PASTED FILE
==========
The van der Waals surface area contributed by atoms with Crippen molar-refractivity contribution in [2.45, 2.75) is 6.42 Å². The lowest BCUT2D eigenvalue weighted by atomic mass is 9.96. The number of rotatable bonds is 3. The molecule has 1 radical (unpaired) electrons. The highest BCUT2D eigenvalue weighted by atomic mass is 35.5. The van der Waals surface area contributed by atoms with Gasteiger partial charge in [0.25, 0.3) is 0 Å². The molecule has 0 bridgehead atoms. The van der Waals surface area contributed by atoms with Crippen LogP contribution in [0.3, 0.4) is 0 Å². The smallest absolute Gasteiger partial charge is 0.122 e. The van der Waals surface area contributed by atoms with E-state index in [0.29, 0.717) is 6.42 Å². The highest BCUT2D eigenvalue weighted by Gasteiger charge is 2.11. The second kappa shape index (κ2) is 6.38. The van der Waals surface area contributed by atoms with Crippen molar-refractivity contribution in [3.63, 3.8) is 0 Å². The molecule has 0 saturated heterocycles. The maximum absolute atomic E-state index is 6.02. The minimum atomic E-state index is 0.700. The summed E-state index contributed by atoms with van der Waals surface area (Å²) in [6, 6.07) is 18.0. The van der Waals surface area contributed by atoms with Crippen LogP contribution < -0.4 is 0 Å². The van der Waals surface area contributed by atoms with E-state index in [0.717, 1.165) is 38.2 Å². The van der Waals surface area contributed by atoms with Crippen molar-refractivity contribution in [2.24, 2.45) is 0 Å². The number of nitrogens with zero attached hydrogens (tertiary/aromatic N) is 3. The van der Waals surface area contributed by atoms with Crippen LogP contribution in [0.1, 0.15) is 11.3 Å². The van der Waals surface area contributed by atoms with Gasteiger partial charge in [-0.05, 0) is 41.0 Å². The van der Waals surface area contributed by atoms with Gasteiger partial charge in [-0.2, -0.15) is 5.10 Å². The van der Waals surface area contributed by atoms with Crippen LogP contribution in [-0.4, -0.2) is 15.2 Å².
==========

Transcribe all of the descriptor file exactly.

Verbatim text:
The van der Waals surface area contributed by atoms with Crippen molar-refractivity contribution in [2.45, 2.75) is 6.42 Å². The lowest BCUT2D eigenvalue weighted by atomic mass is 9.96. The number of rotatable bonds is 3. The molecule has 1 radical (unpaired) electrons. The highest BCUT2D eigenvalue weighted by atomic mass is 35.5. The van der Waals surface area contributed by atoms with Gasteiger partial charge in [0.25, 0.3) is 0 Å². The molecule has 0 bridgehead atoms. The van der Waals surface area contributed by atoms with Crippen LogP contribution in [0.3, 0.4) is 0 Å². The smallest absolute Gasteiger partial charge is 0.122 e. The van der Waals surface area contributed by atoms with E-state index in [0.29, 0.717) is 6.42 Å². The highest BCUT2D eigenvalue weighted by Gasteiger charge is 2.11. The second kappa shape index (κ2) is 6.38. The van der Waals surface area contributed by atoms with Crippen molar-refractivity contribution in [3.63, 3.8) is 0 Å². The molecule has 0 saturated heterocycles. The maximum absolute atomic E-state index is 6.02. The minimum atomic E-state index is 0.700. The summed E-state index contributed by atoms with van der Waals surface area (Å²) in [6, 6.07) is 18.0. The van der Waals surface area contributed by atoms with Crippen LogP contribution < -0.4 is 0 Å². The van der Waals surface area contributed by atoms with E-state index in [0.717, 1.165) is 38.2 Å². The van der Waals surface area contributed by atoms with Crippen molar-refractivity contribution in [2.24, 2.45) is 0 Å². The number of nitrogens with zero attached hydrogens (tertiary/aromatic N) is 3. The van der Waals surface area contributed by atoms with Crippen LogP contribution in [0.1, 0.15) is 11.3 Å². The van der Waals surface area contributed by atoms with Gasteiger partial charge in [-0.05, 0) is 41.0 Å². The van der Waals surface area contributed by atoms with Gasteiger partial charge in [-0.2, -0.15) is 5.10 Å². The van der Waals surface area contributed by atoms with Crippen LogP contribution in [-0.4, -0.2) is 15.2 Å².